Britain’s biggest privatisation in years was blighted by a fear of failure and poor advice from state-appointed banks, a committee of lawmakers said today following an inquiry into the 2 billion pound sale of Royal Mail.
Britain sold a 60 per cent stake in the postal service at 330 pence per share last October after a politically charged debate which pitted the coalition government against Royal Mail’s heavily unionised workforce and the opposition Labour party.
The stock quickly rose by as much as 87 per cent, prompting criticism that the price had been set too low and the government had botched the deal. The price has since fallen back, but at 473p per share remains above where it was sold.
“We believe that fear of failure and poor quality advice led to a significant underestimate of the demand for Royal Mailshares,” said Adrian Bailey, the Labour chairman of the cross-party parliamentary committee which scrutinised the deal.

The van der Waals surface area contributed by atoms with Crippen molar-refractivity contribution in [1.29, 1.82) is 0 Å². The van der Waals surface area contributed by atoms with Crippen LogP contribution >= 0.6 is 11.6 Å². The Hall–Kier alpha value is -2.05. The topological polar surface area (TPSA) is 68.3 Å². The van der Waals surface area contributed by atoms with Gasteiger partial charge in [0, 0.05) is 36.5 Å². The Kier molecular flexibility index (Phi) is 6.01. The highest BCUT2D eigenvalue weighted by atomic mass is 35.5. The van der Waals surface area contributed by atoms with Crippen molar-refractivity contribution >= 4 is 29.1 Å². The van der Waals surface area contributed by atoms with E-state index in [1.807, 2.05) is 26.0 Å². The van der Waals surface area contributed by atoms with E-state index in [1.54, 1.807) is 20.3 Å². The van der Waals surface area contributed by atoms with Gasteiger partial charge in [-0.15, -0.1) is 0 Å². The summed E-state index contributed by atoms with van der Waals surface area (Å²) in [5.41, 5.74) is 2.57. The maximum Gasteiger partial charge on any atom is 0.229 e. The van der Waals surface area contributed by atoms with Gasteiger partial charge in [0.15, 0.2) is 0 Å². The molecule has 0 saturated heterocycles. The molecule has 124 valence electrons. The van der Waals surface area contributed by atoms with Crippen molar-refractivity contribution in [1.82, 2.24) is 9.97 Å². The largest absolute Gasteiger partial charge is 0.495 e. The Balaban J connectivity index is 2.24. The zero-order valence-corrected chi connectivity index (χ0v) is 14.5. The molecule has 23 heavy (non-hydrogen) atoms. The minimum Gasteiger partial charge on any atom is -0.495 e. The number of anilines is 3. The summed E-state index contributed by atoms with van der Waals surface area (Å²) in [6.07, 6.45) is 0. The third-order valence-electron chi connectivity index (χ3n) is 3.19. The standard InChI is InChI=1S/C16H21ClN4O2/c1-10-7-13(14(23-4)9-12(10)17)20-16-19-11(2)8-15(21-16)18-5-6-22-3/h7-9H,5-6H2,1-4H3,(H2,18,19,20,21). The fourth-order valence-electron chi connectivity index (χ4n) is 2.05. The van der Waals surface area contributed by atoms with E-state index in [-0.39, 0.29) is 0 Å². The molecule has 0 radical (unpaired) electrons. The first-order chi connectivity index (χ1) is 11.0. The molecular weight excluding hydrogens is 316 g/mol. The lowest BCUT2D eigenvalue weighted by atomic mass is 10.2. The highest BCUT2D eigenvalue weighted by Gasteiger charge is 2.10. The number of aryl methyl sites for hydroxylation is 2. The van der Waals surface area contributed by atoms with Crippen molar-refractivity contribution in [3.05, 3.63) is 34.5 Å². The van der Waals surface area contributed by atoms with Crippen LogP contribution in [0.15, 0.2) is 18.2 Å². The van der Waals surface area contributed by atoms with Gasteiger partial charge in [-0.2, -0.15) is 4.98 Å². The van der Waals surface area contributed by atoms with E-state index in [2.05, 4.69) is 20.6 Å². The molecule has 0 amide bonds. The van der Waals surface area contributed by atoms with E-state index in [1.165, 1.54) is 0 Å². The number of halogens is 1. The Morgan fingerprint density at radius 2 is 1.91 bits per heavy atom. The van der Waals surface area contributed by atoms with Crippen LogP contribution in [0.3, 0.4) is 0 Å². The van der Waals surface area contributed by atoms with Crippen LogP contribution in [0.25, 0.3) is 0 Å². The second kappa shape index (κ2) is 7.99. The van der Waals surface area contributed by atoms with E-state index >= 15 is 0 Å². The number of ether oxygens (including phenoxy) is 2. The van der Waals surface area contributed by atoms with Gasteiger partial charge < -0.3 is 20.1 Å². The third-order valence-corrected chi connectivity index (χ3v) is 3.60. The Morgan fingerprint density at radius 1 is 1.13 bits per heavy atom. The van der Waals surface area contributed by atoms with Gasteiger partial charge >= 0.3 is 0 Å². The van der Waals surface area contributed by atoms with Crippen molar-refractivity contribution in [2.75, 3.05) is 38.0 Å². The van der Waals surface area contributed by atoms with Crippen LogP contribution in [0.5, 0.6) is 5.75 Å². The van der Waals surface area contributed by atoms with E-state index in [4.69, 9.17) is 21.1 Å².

Some of the concerns echo those expressed earlier this year by spending watchdog the National Audit Office, which said the 500-year-old state postal operator was sold off too cheaply.
Ministers have staunchly defended the government’s handling of the sell-off, which followed three failed attempts by previous administrations to privatise Royal Mail, saying they were cautious to reduce the risk of the launch being a flop in the face of possible strike action at the postal firm.
“The committee’s views on the share price are based entirely on hindsight and ignore that we were selling 600 million shares – they found no evidence that the department or its advisers missed vital information prior to sale,” a business department spokeswoman said in response to the lawmakers’ report.
However yesterday the government launched a review of the bookbuilding process used to collect orders for shares in such sell-offs. Over the next six years, ministers want to raise £20bn from the sale of public assets such as stakes in the Eurostar rail link, Royal Bank of Scotland and Lloyds.
Labour said the committee’s report backed up their argument that the sale had been mishandled, and that the review of the privatisation process was effectively an admission from the government that it had sold the firm too cheaply.
It had previously seized upon the flotation, and the quick profits made by big banks and City investors, to reinforce one of its central arguments ahead of next year’s general election - that Conservative Prime Minister David Cameron’s government is out of touch with ordinary voters.